See also GoSkokie, or rather don’t see it, because it isn’t there anymore. You can read its story here. That site was also a class project by Journalism students, and they picked a small town on the outskirts of Chicago to build a website for. The site was built, a few contributors were recruited, and presumably all the students got passing grades. When the class was over, the founding students pulled out (because they didn’t have any affiliation with the town, so why should they care) and the site collapsed. Posting levels dropped near zero. The whole thing was hosted on University servers, and eventually the school pulled the plug. Presumably all the community’s work is gone now, maybe stored on a backup tape in a basement somewhere. Probably the most lasting thing about GoSkokie was the final report the students prepared (PDF) before they left it twisting in the wind.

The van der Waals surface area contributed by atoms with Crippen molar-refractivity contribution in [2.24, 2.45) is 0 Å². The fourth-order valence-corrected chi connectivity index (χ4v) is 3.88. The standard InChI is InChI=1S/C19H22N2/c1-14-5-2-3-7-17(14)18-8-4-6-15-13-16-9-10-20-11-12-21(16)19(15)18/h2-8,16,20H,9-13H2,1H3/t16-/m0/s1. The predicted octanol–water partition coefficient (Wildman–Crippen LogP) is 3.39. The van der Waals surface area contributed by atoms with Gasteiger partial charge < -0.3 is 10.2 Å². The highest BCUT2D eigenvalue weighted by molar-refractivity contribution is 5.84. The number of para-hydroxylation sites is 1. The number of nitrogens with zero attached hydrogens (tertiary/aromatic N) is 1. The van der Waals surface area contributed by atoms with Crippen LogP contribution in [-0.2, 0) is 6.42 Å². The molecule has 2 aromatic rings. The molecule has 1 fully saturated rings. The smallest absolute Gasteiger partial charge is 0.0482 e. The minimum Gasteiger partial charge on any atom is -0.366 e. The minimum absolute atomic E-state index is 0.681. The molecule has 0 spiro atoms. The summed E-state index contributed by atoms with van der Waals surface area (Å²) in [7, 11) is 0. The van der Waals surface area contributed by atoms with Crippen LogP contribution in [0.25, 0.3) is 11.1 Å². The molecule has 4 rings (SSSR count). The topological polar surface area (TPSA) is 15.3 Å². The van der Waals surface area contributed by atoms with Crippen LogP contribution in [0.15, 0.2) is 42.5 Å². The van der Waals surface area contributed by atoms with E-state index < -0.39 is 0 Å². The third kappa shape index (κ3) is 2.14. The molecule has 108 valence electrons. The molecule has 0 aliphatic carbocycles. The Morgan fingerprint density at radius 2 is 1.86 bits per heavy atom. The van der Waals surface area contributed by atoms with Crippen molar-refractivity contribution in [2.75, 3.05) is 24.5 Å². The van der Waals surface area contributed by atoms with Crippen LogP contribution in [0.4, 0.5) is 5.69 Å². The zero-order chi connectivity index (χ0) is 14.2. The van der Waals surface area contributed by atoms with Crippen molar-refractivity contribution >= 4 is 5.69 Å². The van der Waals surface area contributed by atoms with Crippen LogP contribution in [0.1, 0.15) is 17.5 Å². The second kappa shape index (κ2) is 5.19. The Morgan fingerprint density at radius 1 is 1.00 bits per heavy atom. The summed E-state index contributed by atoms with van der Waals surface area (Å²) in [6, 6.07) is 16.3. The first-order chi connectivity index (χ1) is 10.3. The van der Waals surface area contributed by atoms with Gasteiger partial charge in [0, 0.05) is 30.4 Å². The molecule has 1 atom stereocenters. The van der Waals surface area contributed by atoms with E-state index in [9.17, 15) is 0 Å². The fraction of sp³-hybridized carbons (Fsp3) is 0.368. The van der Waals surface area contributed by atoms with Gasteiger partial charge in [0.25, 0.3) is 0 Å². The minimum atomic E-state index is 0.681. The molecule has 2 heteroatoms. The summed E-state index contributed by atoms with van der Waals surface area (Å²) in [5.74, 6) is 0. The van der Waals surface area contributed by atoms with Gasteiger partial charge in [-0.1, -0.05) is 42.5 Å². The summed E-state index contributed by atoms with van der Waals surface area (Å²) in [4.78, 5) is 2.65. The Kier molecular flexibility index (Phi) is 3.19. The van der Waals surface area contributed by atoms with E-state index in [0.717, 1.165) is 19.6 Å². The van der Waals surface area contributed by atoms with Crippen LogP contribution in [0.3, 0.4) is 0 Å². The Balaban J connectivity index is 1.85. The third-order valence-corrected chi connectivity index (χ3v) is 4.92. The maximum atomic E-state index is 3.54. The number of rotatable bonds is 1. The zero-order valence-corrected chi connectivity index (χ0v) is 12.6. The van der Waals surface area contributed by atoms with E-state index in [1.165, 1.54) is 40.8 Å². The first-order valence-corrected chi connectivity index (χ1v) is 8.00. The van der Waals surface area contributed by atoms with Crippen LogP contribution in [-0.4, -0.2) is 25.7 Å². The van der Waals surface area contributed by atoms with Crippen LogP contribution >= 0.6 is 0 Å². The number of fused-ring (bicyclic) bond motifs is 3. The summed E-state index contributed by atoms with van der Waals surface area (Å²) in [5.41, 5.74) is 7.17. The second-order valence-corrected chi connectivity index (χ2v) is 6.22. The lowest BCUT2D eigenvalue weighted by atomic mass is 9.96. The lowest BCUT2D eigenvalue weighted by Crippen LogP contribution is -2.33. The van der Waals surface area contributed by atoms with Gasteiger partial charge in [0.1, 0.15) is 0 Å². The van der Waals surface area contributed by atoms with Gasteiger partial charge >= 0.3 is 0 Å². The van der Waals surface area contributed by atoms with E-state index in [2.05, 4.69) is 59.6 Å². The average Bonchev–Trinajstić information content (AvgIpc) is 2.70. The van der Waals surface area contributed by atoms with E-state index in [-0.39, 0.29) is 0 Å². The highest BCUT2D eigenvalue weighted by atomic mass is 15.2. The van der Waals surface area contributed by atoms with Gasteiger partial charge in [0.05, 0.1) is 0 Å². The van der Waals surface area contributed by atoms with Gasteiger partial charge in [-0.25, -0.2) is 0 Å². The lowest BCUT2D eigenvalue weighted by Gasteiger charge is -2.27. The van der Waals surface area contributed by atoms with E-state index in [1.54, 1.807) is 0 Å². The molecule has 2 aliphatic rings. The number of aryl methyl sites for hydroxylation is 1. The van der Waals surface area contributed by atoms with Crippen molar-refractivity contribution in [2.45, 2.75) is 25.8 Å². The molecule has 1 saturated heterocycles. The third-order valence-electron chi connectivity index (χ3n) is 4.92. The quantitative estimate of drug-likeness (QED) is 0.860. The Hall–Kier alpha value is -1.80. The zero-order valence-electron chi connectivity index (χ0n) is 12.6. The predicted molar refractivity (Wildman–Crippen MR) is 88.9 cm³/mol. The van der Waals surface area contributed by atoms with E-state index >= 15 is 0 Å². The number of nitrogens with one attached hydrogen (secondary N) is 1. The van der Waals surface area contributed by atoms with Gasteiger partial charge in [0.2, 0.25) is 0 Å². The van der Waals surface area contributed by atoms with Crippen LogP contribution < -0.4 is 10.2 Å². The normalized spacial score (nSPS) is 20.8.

Hartsville Today, coincidentally enough, also has a PDF file about its startup days. There’s a lot of info in there about building the site and going out into the community to spread the word and get contributors. There’s probably a lot I can learn from it. But just the existence of this report is troubling, like it’s a “final report” in the same sense as the GoSkokie project. How long will it be before the school pulls out of its involvement in the site, and leaves it to the community to keep it up? And the site lies fallow so the newspaper finally pulls the plug? The thing about these hyperlocal sites is that you’ve got to have somebody passionate at the center of the thing, at least until you hit a critical mass of contributors. And that person at the center can’t be a Journalism student from five towns over, and they can’t be an editor at the local newspaper that secretly thinks the whole project is doomed to fail. It has to be someone in the community, someone that wants the site to grow and thrive, and is willing to put in the work to make it happen. Like Baristanet and Debbie Galant. Like H2OTown and Lisa Williams. Like Reno and its Discontents and Myrna the Minx. And yes, like Around Carson and me. A community site is nothing without the community, and the best ones are ones that have sprung up from outside the universities, outside the newsrooms, by the people in the community who are being let down by the local papers and want something better, something more.